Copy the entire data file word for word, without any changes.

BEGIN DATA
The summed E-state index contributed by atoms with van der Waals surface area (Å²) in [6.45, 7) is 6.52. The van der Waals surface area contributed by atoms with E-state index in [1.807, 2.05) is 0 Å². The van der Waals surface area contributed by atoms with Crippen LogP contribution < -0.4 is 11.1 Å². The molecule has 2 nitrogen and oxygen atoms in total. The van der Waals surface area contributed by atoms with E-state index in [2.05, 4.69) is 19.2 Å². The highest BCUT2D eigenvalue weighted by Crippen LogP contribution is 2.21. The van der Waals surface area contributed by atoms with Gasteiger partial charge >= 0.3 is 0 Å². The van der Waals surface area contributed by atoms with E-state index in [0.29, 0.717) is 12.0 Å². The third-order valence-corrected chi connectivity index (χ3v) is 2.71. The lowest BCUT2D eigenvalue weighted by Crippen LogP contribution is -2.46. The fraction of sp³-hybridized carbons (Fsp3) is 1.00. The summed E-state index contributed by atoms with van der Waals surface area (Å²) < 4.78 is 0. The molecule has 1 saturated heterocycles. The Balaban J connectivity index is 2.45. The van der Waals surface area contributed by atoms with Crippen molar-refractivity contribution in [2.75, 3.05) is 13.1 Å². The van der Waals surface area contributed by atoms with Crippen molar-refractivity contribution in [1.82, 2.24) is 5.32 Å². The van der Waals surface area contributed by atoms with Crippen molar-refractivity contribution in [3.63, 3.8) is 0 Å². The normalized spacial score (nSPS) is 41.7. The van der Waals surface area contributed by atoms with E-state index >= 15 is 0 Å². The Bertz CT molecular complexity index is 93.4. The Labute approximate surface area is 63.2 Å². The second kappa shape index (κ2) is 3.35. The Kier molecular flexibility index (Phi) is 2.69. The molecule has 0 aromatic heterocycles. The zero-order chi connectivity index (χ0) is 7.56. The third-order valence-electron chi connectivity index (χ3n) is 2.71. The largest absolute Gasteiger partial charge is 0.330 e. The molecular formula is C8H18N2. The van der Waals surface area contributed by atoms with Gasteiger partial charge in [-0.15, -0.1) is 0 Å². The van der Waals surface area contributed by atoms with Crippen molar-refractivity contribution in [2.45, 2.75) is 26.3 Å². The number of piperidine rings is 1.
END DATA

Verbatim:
The summed E-state index contributed by atoms with van der Waals surface area (Å²) in [6.45, 7) is 6.52. The van der Waals surface area contributed by atoms with E-state index in [1.807, 2.05) is 0 Å². The van der Waals surface area contributed by atoms with Crippen LogP contribution < -0.4 is 11.1 Å². The molecule has 2 nitrogen and oxygen atoms in total. The van der Waals surface area contributed by atoms with E-state index in [2.05, 4.69) is 19.2 Å². The highest BCUT2D eigenvalue weighted by Crippen LogP contribution is 2.21. The van der Waals surface area contributed by atoms with Gasteiger partial charge >= 0.3 is 0 Å². The van der Waals surface area contributed by atoms with E-state index in [0.29, 0.717) is 12.0 Å². The third-order valence-corrected chi connectivity index (χ3v) is 2.71. The lowest BCUT2D eigenvalue weighted by Crippen LogP contribution is -2.46. The fraction of sp³-hybridized carbons (Fsp3) is 1.00. The summed E-state index contributed by atoms with van der Waals surface area (Å²) < 4.78 is 0. The molecule has 1 saturated heterocycles. The Balaban J connectivity index is 2.45. The van der Waals surface area contributed by atoms with Crippen molar-refractivity contribution in [2.75, 3.05) is 13.1 Å². The van der Waals surface area contributed by atoms with Crippen molar-refractivity contribution in [1.82, 2.24) is 5.32 Å². The van der Waals surface area contributed by atoms with Crippen molar-refractivity contribution in [3.63, 3.8) is 0 Å². The normalized spacial score (nSPS) is 41.7. The van der Waals surface area contributed by atoms with E-state index >= 15 is 0 Å². The Bertz CT molecular complexity index is 93.4. The Labute approximate surface area is 63.2 Å². The second kappa shape index (κ2) is 3.35. The Kier molecular flexibility index (Phi) is 2.69. The molecule has 0 aromatic heterocycles. The zero-order chi connectivity index (χ0) is 7.56. The third-order valence-electron chi connectivity index (χ3n) is 2.71. The largest absolute Gasteiger partial charge is 0.330 e. The molecular formula is C8H18N2. The van der Waals surface area contributed by atoms with Gasteiger partial charge in [-0.15, -0.1) is 0 Å². The van der Waals surface area contributed by atoms with Crippen molar-refractivity contribution in [2.45, 2.75) is 26.3 Å². The number of piperidine rings is 1.